Besides the fact that he was one of the greatest blues guitarists of all time, “Magic” Sam Maghett never caught a break in his life. His story is an agonizing parade of close calls, near misses, and bad luck, which he endured with a blistering talent and a kind, self-effacing nature. In the years since his death, his influence has grown beyond anything he could have imagined during his short, hard life. But while he was alive, he never got the recognition he deserved. A pioneer of Chicago’s West Side sound, Sam helped bring screaming electric guitar to the forefront of blues, and his distinctive, powerful attack can be heard echoing through the first generation of white blues guitarists, who rode his style to fame and fortune.
Born with a gift for music into a sharecropping family near Grenada, Mississippi, Sam made guitars out of anything—cigar boxes, diddley bows, bailing wire. He would sit entranced watching local bands at the fish frys and house parties near his home, but his love of blues didn’t serve him well in the fields. He caught whippings from his father when he couldn’t plow the fields, and when the abuse worsened, neighbors called his relatives in Chicago to intervene.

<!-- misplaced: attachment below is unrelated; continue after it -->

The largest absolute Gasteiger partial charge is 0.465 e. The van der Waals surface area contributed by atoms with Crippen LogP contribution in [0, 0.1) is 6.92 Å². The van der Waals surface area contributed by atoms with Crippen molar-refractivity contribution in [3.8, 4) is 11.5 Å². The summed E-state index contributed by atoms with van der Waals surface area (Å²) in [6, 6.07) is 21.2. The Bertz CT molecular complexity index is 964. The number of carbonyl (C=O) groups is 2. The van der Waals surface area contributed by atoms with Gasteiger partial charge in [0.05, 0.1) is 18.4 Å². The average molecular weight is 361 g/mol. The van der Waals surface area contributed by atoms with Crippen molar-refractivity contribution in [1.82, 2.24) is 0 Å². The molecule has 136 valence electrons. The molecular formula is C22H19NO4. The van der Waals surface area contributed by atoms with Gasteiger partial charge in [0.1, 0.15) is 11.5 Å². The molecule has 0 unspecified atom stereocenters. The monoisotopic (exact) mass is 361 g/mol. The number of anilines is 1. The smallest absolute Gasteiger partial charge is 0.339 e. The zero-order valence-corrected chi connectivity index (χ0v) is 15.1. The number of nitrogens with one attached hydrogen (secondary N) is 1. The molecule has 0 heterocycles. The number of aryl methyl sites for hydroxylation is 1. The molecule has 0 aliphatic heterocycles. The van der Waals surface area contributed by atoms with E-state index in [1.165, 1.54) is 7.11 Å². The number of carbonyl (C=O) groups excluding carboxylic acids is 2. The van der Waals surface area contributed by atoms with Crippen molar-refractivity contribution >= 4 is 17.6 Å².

Rescued by his aunt Lily and her husband—harmonica powerhouse “Shakey Jake” Harris—Sam was just 13 when he arrived in Chicago, and already an accomplished guitarist. It was the early 1950s. Muddy Waters and Howlin’ Wolf ruled the South Side, packing tough clubs like Pepper’s and the Checkerboard Lounge, playing the pounding, electrified Delta blues that would come to be recognized as the sound of the city.
A generation younger than the first wave of Chicago’s blues legends, Sam was still a teenager when he went professional, guided and encouraged by Harris. He plunged head first into the Chicago scene, competing for gigs not just with Wolf and Waters, but Elmore James, Little Walter, Freddie King, Bo Diddley, Sonny Boy Williamson, and countless others, all cutting heads, from the Maxwell Street market to the notoriously violent bars of the city’s poor neighborhoods.